When asked if Parisi is encouraging surrounding counties to consider their approach, he said Republican lawmakers are “warning” them to not listen to him. 

“People have been intimidated by members of the Republican legislature who have warned them not to work with me.”

Parisi’s plea to lawmakers comes as the state is recording more than 7,000 new infections a day and hospitals are on the tipping point of not being able to have enough beds to treat patients. 

WEB EXTRA: CONTINUING COVERAGE ON LAWSUITS CHALLENGING ELECTION LAWS

Black Voter Turnout

More people voted than ever before in this presidential election in Wisconsin, over 3.2 million, but in some areas turnout among African American’s was essentially the same compared to 2016.

Four years ago black voter turnout in Dane and Milwaukee county was low which impacted Hillary Clinton's campaign. This year, Joe Biden picked up close to 6,000 more votes in Milwaukee compared to 2016, according to unofficial results.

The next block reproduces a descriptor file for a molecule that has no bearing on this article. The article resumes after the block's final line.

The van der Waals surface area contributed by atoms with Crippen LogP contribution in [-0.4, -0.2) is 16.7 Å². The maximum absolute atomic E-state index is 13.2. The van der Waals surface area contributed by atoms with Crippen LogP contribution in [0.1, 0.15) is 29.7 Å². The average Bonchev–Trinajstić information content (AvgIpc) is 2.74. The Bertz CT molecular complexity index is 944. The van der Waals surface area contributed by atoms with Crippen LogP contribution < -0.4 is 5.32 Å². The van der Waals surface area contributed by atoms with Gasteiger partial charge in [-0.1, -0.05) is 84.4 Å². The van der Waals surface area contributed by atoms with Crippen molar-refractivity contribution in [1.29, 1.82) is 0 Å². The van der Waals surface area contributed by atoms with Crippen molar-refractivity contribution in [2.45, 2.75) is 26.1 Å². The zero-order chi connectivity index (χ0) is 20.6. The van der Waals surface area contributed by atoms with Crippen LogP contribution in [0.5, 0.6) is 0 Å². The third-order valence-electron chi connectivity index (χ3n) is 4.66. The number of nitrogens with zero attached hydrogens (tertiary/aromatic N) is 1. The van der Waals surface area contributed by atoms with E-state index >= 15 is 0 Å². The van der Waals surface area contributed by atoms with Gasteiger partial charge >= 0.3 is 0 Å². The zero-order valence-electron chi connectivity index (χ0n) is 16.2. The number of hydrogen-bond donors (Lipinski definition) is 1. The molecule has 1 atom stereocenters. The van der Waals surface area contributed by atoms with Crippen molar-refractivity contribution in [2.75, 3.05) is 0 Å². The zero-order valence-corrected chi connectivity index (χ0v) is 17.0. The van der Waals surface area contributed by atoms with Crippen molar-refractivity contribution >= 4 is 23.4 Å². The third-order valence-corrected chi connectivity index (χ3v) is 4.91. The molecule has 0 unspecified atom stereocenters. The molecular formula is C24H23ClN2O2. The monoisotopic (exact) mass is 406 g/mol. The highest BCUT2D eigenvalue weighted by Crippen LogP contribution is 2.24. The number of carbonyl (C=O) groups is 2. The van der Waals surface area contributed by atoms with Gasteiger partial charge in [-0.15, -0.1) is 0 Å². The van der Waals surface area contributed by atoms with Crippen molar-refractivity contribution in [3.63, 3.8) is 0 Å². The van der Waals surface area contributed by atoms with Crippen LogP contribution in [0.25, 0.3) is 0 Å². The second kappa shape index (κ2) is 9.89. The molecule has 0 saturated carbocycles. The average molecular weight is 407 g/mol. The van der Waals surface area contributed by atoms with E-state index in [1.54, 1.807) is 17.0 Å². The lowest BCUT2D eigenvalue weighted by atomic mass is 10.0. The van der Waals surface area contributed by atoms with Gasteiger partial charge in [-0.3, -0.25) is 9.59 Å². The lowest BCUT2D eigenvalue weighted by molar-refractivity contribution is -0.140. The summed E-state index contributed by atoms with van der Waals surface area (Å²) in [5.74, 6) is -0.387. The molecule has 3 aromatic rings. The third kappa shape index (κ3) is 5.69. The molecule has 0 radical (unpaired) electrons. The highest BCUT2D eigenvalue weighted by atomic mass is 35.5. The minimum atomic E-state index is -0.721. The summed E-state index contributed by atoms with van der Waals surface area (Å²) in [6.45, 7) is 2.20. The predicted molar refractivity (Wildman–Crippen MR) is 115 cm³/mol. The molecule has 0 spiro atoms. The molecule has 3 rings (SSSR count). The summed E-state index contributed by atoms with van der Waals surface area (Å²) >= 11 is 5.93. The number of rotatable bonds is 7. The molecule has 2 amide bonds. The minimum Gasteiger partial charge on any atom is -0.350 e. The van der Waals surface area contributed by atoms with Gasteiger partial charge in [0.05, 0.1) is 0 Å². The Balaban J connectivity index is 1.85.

Democrats knew they had to encourage more black and brown people to participate but the margin in Milwaukee didn’t meet expectations.

Shautay Nelson, Wisconsin’s director of All Voting is Local, believes it could be because some voters might not have felt encouraged to vote.

“I often say if a candidate doesn’t connect to a person’s everyday living experience we have a less likely chance of engaging momentum around that election,” Nelson said.

The Democratic Party of Wisconsin held dozens of ‘Get Out the Vote’ events and encouraged people to vote by mail, efforts Nelson believes helped.

Some African Americans might not have felt motivated to vote because of rhetoric regarding attempts to suppress the vote such as President Trump’s baseless claims voting by mail would lead to fraud.

“Many individuals saw with their own eyes attempts to suppress and silence the vote,” Nelson said.

Moving forward, Nelson said she’s continuing to work on ways to remove barriers to voting in Wisconsin to increase participation in elections.

In 2020, there was an effort by a conservative group aiming to remove up to 129,000 voters from the state's voter rolls, a panel of federal judges upheld a Republican law restricting early voting to two weeks before an election, and now, new voters must prove their place of residency for at least 28 days rather than 10.

These are all tactics Nelson believes disproportionately impact people of color.

Emilee Fannon

Capital Bureau Chief